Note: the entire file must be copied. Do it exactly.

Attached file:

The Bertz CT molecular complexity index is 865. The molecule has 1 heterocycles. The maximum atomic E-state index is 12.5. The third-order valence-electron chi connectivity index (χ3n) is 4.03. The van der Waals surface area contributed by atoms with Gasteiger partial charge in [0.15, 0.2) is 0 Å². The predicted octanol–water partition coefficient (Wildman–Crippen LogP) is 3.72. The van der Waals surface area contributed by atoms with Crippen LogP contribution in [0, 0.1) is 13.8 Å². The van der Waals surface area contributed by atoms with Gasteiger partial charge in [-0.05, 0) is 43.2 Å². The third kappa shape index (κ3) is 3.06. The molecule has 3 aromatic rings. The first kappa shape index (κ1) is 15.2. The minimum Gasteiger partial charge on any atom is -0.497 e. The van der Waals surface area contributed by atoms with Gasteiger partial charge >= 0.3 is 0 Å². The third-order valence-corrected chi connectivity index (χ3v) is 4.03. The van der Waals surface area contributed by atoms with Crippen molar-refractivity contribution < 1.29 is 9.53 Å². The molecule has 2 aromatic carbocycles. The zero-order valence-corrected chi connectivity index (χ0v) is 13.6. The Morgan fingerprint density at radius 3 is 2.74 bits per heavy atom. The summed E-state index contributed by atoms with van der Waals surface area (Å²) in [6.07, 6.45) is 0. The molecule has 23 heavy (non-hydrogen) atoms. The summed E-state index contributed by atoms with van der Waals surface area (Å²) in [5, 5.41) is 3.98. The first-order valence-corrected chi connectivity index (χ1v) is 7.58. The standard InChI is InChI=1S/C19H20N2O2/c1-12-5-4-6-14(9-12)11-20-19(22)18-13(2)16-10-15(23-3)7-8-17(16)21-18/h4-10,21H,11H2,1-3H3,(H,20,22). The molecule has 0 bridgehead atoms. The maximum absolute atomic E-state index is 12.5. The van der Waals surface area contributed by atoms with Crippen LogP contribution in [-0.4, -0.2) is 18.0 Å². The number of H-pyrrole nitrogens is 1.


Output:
The Bertz CT molecular complexity index is 865. The molecule has 1 heterocycles. The maximum atomic E-state index is 12.5. The third-order valence-electron chi connectivity index (χ3n) is 4.03. The van der Waals surface area contributed by atoms with Gasteiger partial charge in [0.15, 0.2) is 0 Å². The predicted octanol–water partition coefficient (Wildman–Crippen LogP) is 3.72. The van der Waals surface area contributed by atoms with Crippen LogP contribution in [0, 0.1) is 13.8 Å². The van der Waals surface area contributed by atoms with Gasteiger partial charge in [-0.05, 0) is 43.2 Å². The third kappa shape index (κ3) is 3.06. The molecule has 3 aromatic rings. The first kappa shape index (κ1) is 15.2. The minimum Gasteiger partial charge on any atom is -0.497 e. The van der Waals surface area contributed by atoms with Gasteiger partial charge >= 0.3 is 0 Å². The third-order valence-corrected chi connectivity index (χ3v) is 4.03. The van der Waals surface area contributed by atoms with Crippen molar-refractivity contribution < 1.29 is 9.53 Å². The molecule has 2 aromatic carbocycles. The zero-order valence-corrected chi connectivity index (χ0v) is 13.6. The Morgan fingerprint density at radius 3 is 2.74 bits per heavy atom. The summed E-state index contributed by atoms with van der Waals surface area (Å²) in [6.07, 6.45) is 0. The molecule has 23 heavy (non-hydrogen) atoms. The summed E-state index contributed by atoms with van der Waals surface area (Å²) in [5, 5.41) is 3.98. The first-order valence-corrected chi connectivity index (χ1v) is 7.58. The standard InChI is InChI=1S/C19H20N2O2/c1-12-5-4-6-14(9-12)11-20-19(22)18-13(2)16-10-15(23-3)7-8-17(16)21-18/h4-10,21H,11H2,1-3H3,(H,20,22). The molecule has 0 bridgehead atoms. The maximum absolute atomic E-state index is 12.5. The van der Waals surface area contributed by atoms with Crippen LogP contribution in [-0.4, -0.2) is 18.0 Å². The number of H-pyrrole nitrogens is 1.